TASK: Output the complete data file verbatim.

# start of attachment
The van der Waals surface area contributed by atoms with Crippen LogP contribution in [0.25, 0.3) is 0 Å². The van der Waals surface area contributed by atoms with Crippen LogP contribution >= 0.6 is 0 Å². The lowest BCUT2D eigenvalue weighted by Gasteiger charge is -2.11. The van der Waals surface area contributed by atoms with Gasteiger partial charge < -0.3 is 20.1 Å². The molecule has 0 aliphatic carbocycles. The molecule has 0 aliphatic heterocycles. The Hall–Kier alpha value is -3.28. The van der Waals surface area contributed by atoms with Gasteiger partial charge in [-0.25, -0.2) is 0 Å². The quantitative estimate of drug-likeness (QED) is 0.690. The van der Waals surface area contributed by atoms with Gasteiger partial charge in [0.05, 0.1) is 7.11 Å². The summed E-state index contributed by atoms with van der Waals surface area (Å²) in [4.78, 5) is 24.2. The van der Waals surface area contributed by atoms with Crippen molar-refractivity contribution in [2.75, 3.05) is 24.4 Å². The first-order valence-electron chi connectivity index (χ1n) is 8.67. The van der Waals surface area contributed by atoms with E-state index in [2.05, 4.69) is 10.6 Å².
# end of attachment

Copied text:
The van der Waals surface area contributed by atoms with Crippen LogP contribution in [0.25, 0.3) is 0 Å². The van der Waals surface area contributed by atoms with Crippen LogP contribution >= 0.6 is 0 Å². The lowest BCUT2D eigenvalue weighted by Gasteiger charge is -2.11. The van der Waals surface area contributed by atoms with Gasteiger partial charge < -0.3 is 20.1 Å². The molecule has 0 aliphatic carbocycles. The molecule has 0 aliphatic heterocycles. The Hall–Kier alpha value is -3.28. The van der Waals surface area contributed by atoms with Gasteiger partial charge in [-0.25, -0.2) is 0 Å². The quantitative estimate of drug-likeness (QED) is 0.690. The van der Waals surface area contributed by atoms with Gasteiger partial charge in [0.05, 0.1) is 7.11 Å². The summed E-state index contributed by atoms with van der Waals surface area (Å²) in [4.78, 5) is 24.2. The van der Waals surface area contributed by atoms with Crippen molar-refractivity contribution in [2.75, 3.05) is 24.4 Å². The first-order valence-electron chi connectivity index (χ1n) is 8.67. The van der Waals surface area contributed by atoms with E-state index in [2.05, 4.69) is 10.6 Å².